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Obesity: A weighty problem in pets?

Updated: Dec 13, 2021


Obesity and Overweight - What is the difference?

 

Obesity refers to an excessive accumulation of body fat with an average Body Condition Score (BCS) > 4.5 on the scale of 1 to 5 and overweight refers to dogs and cats having an average Body Condition Score (BCS) > 3.5 and < 4.5. Naturally, dogs and cats in the wild regulate their body fat by the amount of food they consume. In the modern domesticated pet, like for the modern man, they tend to eat better food and exercise less often than their forerunners, hence the risk of them becoming overweight and obese.

Body Condition Score Chart
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How common is obesity in pets?

 

Recently, research has shown that 34.1% of dogs are overweight or obese (29.0% overweight, 5.1% obese) and this is most common in middle-aged dogs (around 6 to 10 years of age), neutered males and spayed females. Uncastrated males had the lowest occurrence of overweight and obesity.

Excess body weight is one of the most common medical diseases of dogs and cats. Overweight animals weigh 10 - 19% greater than their optimal body weight, while obese animals weigh 20% more than their optimal body weight.

In cats, it is estimated that approximately 20-52% of cats are overweight to grossly obese. The prevalence of obesity in cats is greatest in young-to-middle age cats, which declines in senior populations (ie after 9 years of age). Overweight and obesity is due to the accumulation of adipose tissue (fat), consistently due to excess calorie intake of individual animals' requirements.


What predisposes pets to obesity and overweight?

 

There are three factors that predispose dogs or cats to obesity and overweight. There are:-

  1. Age: In juveniles, this is as a result of them being fed ad-libitum ie, the food is available at all times. With increasing age, the prevalence of obesity is greatest in middle age (6-10 years).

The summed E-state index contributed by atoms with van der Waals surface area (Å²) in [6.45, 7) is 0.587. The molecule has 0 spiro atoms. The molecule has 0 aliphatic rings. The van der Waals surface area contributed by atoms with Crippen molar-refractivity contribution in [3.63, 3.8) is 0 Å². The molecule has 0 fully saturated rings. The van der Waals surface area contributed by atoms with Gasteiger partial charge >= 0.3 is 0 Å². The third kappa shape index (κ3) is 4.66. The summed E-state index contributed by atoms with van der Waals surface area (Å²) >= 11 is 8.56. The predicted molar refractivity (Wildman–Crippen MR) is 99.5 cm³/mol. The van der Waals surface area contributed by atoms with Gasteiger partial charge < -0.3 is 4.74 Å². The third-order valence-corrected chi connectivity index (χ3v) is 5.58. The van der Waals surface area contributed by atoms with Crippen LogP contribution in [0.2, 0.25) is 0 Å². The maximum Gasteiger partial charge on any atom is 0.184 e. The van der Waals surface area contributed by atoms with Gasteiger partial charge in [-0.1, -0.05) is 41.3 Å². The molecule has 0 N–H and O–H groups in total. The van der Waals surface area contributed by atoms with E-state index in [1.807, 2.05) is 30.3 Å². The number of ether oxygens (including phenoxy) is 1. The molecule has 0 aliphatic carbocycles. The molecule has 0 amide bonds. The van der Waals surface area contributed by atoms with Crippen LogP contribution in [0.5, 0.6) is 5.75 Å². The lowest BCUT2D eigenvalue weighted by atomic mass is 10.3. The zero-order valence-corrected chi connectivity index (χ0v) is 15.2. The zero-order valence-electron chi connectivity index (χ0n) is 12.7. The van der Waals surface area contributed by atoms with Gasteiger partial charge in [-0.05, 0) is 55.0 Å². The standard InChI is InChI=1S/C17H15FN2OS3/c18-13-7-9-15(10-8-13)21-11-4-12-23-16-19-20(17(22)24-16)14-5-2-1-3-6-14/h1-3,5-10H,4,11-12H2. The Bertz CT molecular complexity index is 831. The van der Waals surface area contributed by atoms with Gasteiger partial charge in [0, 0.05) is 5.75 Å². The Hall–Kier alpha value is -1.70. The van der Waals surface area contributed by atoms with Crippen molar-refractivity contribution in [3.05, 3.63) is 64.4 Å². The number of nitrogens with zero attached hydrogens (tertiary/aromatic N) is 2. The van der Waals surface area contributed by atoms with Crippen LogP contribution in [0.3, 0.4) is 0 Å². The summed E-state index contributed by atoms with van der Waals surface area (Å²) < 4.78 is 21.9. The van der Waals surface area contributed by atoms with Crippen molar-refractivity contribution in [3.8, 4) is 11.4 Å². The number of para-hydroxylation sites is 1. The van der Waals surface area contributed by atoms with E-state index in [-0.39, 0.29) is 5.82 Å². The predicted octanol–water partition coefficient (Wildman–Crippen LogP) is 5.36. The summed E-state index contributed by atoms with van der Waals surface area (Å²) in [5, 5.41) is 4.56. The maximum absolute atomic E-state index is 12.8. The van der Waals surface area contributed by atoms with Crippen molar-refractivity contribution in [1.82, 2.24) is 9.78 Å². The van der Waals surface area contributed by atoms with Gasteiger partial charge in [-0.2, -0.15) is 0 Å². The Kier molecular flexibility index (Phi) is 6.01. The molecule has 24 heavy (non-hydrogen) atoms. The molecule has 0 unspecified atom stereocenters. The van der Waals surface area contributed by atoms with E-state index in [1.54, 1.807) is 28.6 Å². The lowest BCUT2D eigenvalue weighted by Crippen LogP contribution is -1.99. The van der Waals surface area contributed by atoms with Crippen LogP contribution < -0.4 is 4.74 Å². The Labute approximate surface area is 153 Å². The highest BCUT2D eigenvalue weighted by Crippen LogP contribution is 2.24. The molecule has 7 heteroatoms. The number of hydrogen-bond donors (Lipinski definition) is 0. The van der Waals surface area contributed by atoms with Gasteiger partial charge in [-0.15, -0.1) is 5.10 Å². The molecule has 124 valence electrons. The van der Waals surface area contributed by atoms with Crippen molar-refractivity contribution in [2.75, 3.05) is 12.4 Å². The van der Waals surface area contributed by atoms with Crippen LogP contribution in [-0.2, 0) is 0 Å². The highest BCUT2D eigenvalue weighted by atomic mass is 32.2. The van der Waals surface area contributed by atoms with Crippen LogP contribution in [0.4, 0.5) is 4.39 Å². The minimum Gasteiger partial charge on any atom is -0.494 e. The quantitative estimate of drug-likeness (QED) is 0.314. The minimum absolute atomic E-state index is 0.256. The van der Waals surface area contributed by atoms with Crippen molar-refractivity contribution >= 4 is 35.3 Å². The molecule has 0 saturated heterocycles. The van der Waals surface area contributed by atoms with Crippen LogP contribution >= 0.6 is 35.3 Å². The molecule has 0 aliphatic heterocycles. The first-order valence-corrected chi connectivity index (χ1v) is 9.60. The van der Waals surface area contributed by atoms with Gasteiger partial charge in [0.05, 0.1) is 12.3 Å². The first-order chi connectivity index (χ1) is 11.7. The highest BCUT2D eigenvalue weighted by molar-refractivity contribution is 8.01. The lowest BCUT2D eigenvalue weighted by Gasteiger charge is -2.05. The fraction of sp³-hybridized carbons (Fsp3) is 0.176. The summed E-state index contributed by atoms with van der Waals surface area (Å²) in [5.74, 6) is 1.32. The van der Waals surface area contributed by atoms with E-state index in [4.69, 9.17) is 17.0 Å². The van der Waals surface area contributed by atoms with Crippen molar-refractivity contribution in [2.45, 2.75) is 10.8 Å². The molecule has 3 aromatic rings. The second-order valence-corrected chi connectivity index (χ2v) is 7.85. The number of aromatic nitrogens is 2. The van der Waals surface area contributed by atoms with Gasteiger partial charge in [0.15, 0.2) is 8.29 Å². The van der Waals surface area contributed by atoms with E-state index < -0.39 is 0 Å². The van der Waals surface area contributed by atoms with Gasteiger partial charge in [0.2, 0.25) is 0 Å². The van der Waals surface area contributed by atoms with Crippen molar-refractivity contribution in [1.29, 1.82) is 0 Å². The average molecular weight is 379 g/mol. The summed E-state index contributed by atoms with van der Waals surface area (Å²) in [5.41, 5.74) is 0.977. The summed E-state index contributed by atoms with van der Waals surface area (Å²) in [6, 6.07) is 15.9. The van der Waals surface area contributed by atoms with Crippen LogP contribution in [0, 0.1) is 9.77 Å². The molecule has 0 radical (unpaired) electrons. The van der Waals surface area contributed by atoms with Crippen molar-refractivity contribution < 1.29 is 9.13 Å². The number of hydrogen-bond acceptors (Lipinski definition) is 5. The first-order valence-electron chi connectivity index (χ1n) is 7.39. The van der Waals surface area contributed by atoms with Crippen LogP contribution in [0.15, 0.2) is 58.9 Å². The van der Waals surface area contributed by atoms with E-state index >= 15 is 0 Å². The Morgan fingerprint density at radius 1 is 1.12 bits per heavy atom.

2. Gender: Neutered dogs have the highest prevalence with the lowest prevalence in intact males.

  3. Breed (Genetics): Certain breeds are more prone to overweight and obesity than others.

    1. Dog breeds that are predisposed to weight gaining:-

      1. Cavalier King Charles Spaniel

      2. English Cocker Spaniel.

      3. Labrador Retriever

      4. Dalmatian

      5. Dachshund

      6. Rottweiler

      7. Golden Retriever

      8. Shetland Sheepdog

      9. Mixed-breeds.

    2. Cat breeds predisposed to weight gaining:-

      1. Maine Coon,

      2. Norwegian Forest Cat

      3. Himalayan

      4. Neva Masquerade,

      5. Cornish Rex

      6. British Shorthair

      7. Ragamuffin

      8. Chausie

      9. Siberian

      10. Savannah

      11. Domestic Shorthair

  4. Lifestyle (Behavioural disorder, physical activity):- idleness, boredom, nervousness, and other problems can lead to excessive food consumption.

  5. Owner factor (Overfeeding):- many owners tend to give their pets the same food they eat, in addition to their own.

  6. Diet:- unbalanced diets can affect the energy balance and, consequently, overweight.

  7. Sterilization:- desexed (neutered) animals spend less energy.

  8. Hormonal disorders:- hyperinsulinemia (excessive insulin in the blood), hypothyroidism, and hyperadrenocorticism or Cushing's syndrome.

  9. Owner's lifestyle and obesity:- research shows that owner body mass index is positively correlated with dog body condition score in the dog population

  10. Medication e.g. corticosteroids and phenobarbital increase appetite.

  11. Concurrent diseases e.g. osteoarthritis, pancreatitis, diabetes mellitus, heart disease, cruciate ligament rupture, intervertebral disk prolapse and insulin resistance lead to decreased activity encouraging weight gain.